I got a notice last year on my recycling bin. Apparently, though there are no clear guidelines that have been made evident to me about what you can and can't put in the recycling bin, I'm not allowed to put plastic bags in the recycling bin. They are recyclable. They can't be recycled via your recycling bin.

The bits that end up in your recycling bin, aren't always recycled. Take your mixed plastic containers such as yoghurt pots and some bottles (such as those that Primo comes in). There is no demand for recycled products of this type, so they still end up in land fills.

And besides which, it's always been: Reuse, recycle, reduce. So why don't we reuse more often? We're told that plastic deteriorates and releases dangerous chemicals.

What if we stopped using plastic? Can we not use glass? Okay - so the act of making glass results in carbon emissions. What if glass bottles were made to be more robust, such as those in India? The bottles could then be reused. Sure, products such as Coke would come in bottles that might, at times, seem a little rough. But why should that stop us from being environmentally friendly?

Reusable grocery bags bother me as well. We've gone from using disposable plastic bags to bags still made from hydrocarbons, but are less likely to rip after 1 or 2 uses. What would have been so wrong about paying perhaps $2-3 on bags made from more natural products such as cotton?

But what really annoys me. Despite the fact that I stubbornly refuse to use plastic bags. I've brought a soda stream machine so that I can have carbonated drinks without using disposable bottles. I'm quite happy with refrigerated tap water. I reuse where I can and recycle. There are:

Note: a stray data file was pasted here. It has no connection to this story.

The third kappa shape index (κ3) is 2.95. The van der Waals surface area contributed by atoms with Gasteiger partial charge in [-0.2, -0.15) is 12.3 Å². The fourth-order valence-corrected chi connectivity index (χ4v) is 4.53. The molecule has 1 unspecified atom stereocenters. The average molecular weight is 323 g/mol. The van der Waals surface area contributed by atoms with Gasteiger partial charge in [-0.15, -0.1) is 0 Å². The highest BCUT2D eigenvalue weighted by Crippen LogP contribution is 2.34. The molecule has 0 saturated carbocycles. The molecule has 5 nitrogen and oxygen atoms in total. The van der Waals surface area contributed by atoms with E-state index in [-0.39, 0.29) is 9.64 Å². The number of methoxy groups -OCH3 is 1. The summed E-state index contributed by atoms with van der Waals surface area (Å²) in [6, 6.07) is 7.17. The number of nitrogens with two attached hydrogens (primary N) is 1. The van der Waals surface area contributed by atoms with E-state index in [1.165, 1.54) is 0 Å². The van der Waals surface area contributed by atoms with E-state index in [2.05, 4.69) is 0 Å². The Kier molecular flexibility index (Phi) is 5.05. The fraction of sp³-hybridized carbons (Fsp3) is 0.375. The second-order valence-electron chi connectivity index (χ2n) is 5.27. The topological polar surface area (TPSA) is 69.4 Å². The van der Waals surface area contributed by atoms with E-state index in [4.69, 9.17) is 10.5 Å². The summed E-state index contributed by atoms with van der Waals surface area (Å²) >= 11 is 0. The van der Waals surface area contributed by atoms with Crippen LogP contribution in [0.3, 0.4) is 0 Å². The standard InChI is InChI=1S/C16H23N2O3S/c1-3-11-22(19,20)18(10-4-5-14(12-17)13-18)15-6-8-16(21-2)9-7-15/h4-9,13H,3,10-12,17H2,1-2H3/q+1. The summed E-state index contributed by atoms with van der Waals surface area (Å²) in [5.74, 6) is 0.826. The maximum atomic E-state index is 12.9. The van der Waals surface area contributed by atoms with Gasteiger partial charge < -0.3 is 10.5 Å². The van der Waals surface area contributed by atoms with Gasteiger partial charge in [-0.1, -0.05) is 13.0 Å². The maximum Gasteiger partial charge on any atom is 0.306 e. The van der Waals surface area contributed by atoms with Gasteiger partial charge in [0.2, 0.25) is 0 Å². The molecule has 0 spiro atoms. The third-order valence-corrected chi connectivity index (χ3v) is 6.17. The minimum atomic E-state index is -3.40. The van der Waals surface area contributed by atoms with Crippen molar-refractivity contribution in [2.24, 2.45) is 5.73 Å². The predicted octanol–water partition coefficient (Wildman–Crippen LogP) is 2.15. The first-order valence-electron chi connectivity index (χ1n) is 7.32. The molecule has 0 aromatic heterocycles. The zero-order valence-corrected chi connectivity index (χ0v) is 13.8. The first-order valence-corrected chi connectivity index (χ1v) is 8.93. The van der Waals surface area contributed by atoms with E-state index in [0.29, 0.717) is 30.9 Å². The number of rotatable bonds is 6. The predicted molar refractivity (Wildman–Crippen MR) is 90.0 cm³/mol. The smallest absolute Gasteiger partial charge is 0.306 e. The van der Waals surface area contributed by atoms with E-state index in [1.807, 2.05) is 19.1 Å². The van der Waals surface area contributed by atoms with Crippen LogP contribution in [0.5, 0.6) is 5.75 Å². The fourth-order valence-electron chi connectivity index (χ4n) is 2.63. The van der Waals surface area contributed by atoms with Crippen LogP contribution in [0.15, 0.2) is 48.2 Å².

1. People who seem to think that it's okay to use this crap without any regard to the world around them.
  2. Businesses who offer you a bag for every freakin' thing.
A couple of years ago Countdown or Foodtown (I forget which) advertised that their staff would pack at least 5 items in each bag. Go down to the supermarket, and they were still packing 2 to 3 items in each bag. Their staff weren't trained. And why should they care? They're on very low wages. They've got other worries.

Could Coke make a huge grab for the market by offering concentrates of their drinks? Ethical and potentially a huge piece of the market. I doubt it'll happen. Still, it's nice to not completely rule out the possibility.

Let's quit this whole recycling buzz people. Let's reuse instead...

Monday, February 27, 2012

Advertising Gone Wrong

Kids - don't read this post. Seriously. It's for adults.